January 2019 Newsletter – Community College Districts

Employer’s Conduct During the Decision-Making Process Evidences Unlawful Motive In Retaliation Charge

In a recent decision, the Public Employment Relations Board (PERB) issued a decision that provides yet another cautionary tale to employers when disciplining employee who recently exercised their union rights. In California Virtual Academies (Sept. 21, 2018) PERB Decision No. 2584, PERB scrutinized the conduct of managers who terminated an employee after an internal investigation found the employee falsified student records. The employer, a charter school, initiated the investigation into a parent’s complaint of teacher misconduct. After its investigation, the school concluded the teacher falsified records in violation of its “Guidelines for Appropriate Conduct” and dismissed the teacher. In its retaliation charge, the teacher’s union alleged that her termination was actually because the teacher openly participated in a campaign to organize a teachers’ union five months earlier.

Historically, after a sufficient initial showing by the union, an employer would then be able to offer evidence that it actually terminated the employee for another non-discriminatory reason and not because she engaged in protected activity. However, in California Virtual Academies, PERB abandoned the prior framework and increased the employer’s burden of proof by adopting a rule long used by the National Labor Review Board (NLRB), which prohibits an employer from offering evidence of a non-discriminatory reason if that reason was discovered through an investigation that was itself tainted by unlawful motive.

In determining whether the termination was because of the employee’s protected activities, PERB first looked at whether the employer had an unlawful motive for taking the adverse action. Specifically, PERB questioned the employer’s reasons for initiating the investigation and found that the employer exaggerated the seriousness of the parental complaint and shifted its justifications for initiating the investigation. Originally, the employer claimed that the complainant was “upset” and the allegations were “serious.” However, the testimony at the hearing was that the complainant was “not upset, did not complain, and did not request an investigation.”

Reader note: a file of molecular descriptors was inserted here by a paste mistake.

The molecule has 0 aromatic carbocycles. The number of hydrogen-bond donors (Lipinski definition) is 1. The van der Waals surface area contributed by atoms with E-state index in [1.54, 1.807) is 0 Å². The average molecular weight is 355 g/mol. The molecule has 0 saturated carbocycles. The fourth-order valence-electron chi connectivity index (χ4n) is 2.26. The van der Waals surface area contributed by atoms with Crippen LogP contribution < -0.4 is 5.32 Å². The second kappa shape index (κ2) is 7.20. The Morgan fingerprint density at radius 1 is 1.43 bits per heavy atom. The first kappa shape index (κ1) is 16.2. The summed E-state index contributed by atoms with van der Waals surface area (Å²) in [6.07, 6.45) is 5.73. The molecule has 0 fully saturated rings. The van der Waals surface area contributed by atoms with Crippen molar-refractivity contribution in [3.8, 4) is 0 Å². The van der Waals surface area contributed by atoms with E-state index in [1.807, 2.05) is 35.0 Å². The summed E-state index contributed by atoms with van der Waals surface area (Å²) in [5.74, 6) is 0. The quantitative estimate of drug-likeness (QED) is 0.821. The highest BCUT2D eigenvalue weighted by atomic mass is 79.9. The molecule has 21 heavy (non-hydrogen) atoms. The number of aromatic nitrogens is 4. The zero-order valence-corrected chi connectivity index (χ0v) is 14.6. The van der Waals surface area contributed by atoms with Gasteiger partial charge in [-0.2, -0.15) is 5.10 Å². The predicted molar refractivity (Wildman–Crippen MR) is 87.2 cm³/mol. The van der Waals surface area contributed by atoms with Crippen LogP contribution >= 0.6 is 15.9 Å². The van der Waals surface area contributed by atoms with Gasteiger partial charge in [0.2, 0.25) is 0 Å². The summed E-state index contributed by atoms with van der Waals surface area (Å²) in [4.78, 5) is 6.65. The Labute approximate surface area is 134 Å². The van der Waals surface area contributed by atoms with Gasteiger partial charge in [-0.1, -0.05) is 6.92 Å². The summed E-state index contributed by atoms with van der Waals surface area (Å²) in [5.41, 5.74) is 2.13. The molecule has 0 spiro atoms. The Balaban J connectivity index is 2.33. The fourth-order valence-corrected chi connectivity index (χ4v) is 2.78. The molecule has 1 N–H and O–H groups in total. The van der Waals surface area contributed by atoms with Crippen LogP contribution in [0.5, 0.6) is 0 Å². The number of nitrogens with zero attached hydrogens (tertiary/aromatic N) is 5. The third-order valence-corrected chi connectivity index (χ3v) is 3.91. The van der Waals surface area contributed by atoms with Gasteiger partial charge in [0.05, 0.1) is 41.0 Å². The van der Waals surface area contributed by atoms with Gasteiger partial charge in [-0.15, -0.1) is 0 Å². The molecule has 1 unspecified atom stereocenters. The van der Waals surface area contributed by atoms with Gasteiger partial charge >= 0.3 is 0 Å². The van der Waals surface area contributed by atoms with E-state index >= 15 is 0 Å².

PERB also found that the internal investigation appeared “superficial” and “one-sided,” failed to consider competing versions of events, and appeared to intentionally avoid information that could conflict with its desired result. PERB also found it suspicious that the employer departed from its established procedure and had an unusual level of involvement from high-level managers. PERB noted that the supervisors most familiar with the employee’s work were not informed of the complaint or subsequent investigation, and were left out of the decision-making process to terminate. In considering the content of the managers’ emails, PERB determined that there was evidence of hostility towards unions and unlawful motive for terminating the employee.

PERB also found that the termination of the employee was uniquely harsh. Specifically, others employees who made similar “entry” errors in student records at around the same time not only experienced no disciplinary action, but were actually offered the opportunity to correct their mistakes. Based on the foregoing, PERB found ample circumstantial evidence that the employer’s motive to terminate the employee was unlawful and made in response to the employee’s ongoing organizing activity.

Accordingly, PERB held that the employer was unable to use the falsified student records as a reason for its termination because the evidence showed that the investigation leading to its discovery was initiated and conducted based upon unlawful motives. As a result, the employer was ordered to reinstate the employee to her former position and required to compensate the employee for backpay and benefits, plus interest.

This case serves as a keen reminder to employers to insure their investigations remain fair and impartial at every stage. It is further recommended that an employer’s conduct remain consistent with established procedures. This is particularly the case when the employee has recently engaged in protected union activity because the employer’s conduct throughout the process will be scrutinized in a retaliation charge.

Should you have any questions regarding the employee discipline or the grounds for a charge of retaliation, please feel free to contact this office.

For more information regarding this article, please contact Rachel Napier at rnapier@ericksonlaw.com. For questions in general regarding this newsletter, please contact Kristina Limon at klimon@ericksonlaw.com.

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This publication was prepared solely for information purposes and should not be construed to be legal advice. If you would like further information on this matter, please contact our office.

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